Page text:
If there was ever a time to reserve American jobs for those with a legal right to work in the United States, the time is now.
The U.S. unemployment rate has now hovered at or above 9 percent for the past 23 months, topping 8 percent for the last 28 months. In the meantime, an estimated 7 million people are working illegally in the U.S., taking American jobs.
That is the primary reason Congress and the president must make E-Verify mandatory. E-Verify is an easy-to-use, accurate, computer-based, employee verification system that ensures employees have a legal right to work in the U.S.
On June 15, I conducted a hearing on the Legal Workforce Act in my role as chairman of the Subcommittee on Immigration Policy and Enforcement. The Legal Workforce Act would make E-Verify mandatory for all employers. It would be phased in over two years and takes into consideration the special circumstances of agriculture.
Fifteen years ago, I introduced the program that evolved into E-Verify, then called the Basic Pilot Program, which was included in the Illegal Immigration Reform and Immigrant Responsibility Act of 1996. Rep. Lamar Smith of Texas, Rep. Ken Calvert of Corona and I have been working to make the program mandatory since the Basic Pilot Program became law.
Making E-Verify mandatory will remove the primary factor that entices people to illegally cross our borders or overstay their visas -- the ability to take an American job. When companies like Chipotle are audited and 500 of its illegal workers are fired, the workers will not be able to cross the street and take a job at another establishment.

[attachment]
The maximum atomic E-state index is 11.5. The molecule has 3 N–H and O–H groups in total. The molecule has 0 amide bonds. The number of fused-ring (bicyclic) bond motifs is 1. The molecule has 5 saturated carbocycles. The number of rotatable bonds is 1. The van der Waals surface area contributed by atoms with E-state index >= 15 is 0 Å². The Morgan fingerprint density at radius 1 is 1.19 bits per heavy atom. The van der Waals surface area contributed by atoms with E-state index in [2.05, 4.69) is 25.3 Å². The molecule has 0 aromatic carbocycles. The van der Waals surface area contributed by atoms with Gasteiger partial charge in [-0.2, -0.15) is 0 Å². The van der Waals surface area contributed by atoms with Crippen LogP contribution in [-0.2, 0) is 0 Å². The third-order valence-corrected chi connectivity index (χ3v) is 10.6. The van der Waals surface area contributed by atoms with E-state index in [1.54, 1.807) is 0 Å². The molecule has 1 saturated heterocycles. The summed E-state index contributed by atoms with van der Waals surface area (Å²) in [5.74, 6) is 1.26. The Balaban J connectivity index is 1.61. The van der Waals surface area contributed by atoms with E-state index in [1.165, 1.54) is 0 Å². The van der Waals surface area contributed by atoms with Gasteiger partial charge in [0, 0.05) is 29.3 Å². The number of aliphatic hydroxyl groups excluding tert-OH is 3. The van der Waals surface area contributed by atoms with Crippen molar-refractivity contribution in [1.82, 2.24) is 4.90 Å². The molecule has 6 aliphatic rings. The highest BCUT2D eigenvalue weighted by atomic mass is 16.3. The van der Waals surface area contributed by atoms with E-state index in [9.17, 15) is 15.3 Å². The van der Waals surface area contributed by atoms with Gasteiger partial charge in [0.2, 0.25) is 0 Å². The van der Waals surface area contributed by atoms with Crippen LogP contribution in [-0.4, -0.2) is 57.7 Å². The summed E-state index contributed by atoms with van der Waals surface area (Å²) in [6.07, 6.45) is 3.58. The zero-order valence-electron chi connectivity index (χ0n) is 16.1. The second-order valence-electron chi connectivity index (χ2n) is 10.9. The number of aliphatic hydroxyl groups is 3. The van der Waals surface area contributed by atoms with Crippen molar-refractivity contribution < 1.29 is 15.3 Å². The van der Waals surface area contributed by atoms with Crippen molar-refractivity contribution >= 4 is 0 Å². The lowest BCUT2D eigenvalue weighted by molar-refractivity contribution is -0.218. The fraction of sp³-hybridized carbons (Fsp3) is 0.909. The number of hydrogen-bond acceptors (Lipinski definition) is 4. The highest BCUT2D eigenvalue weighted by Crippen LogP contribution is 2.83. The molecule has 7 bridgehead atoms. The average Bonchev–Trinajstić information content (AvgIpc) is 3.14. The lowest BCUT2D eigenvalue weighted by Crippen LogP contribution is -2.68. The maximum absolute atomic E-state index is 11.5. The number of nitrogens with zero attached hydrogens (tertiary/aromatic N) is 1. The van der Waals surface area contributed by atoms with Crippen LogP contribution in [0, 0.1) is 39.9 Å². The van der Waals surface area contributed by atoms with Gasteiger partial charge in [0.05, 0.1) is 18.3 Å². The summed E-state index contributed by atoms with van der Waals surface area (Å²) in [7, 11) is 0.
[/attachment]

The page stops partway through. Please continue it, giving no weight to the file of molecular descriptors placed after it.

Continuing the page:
Mandatory E-Verify also will deter those who enter the United States on a temporary visa but never leave. Forty percent of illegal immigrants are visa overstays, many of whom take high-end jobs from Americans.
E-Verify simply matches a person's name, Social Security number and birth date against Social Security Administration and Department of Homeland Security databases. Its accuracy rate is far superior to the I-9 forms that are currently used to check eligibility, it lowers costs for employers and it is race neutral. Although the program is currently voluntary, more than 250,000 American employers willingly use E-Verify and an average of 1,300 new businesses sign up each week.
The Legal Workforce Act would:
* Balance immigration enforcement priorities and legitimate employer concerns by giving employers a workable system under which they cannot be held liable if they use the system in good faith.
* Give Immigration Services additional tools to help prevent identity theft. For example, the bill requires the Department of Homeland Security to allow individuals to "lock" their own Social Security number so that it cannot be used by imposters to verify work eligibility.
* Require Immigration Services to "lock" the Individual Taxpayer Identification Number or Social Security number of non-U.S. citizens who are deported, are voluntarily returned, voluntarily depart, or whose work authorization expires so that no one can get a job using those same numbers.
* Phase in mandatory E-Verify participation for new hires in six-month increments, beginning with businesses having more than 10,000 employees six months after enactment and reaching full implementation 24 months later.
The bill recognizes that, unlike other industries, agriculture employs workers whose skills are not readily available in the United States. Therefore, the bill does not require E-Verify for farm workers until three years after enactment, giving Congress time to devise an effective guest worker program for agricultural workers.
The time to make E-Verify mandatory is now.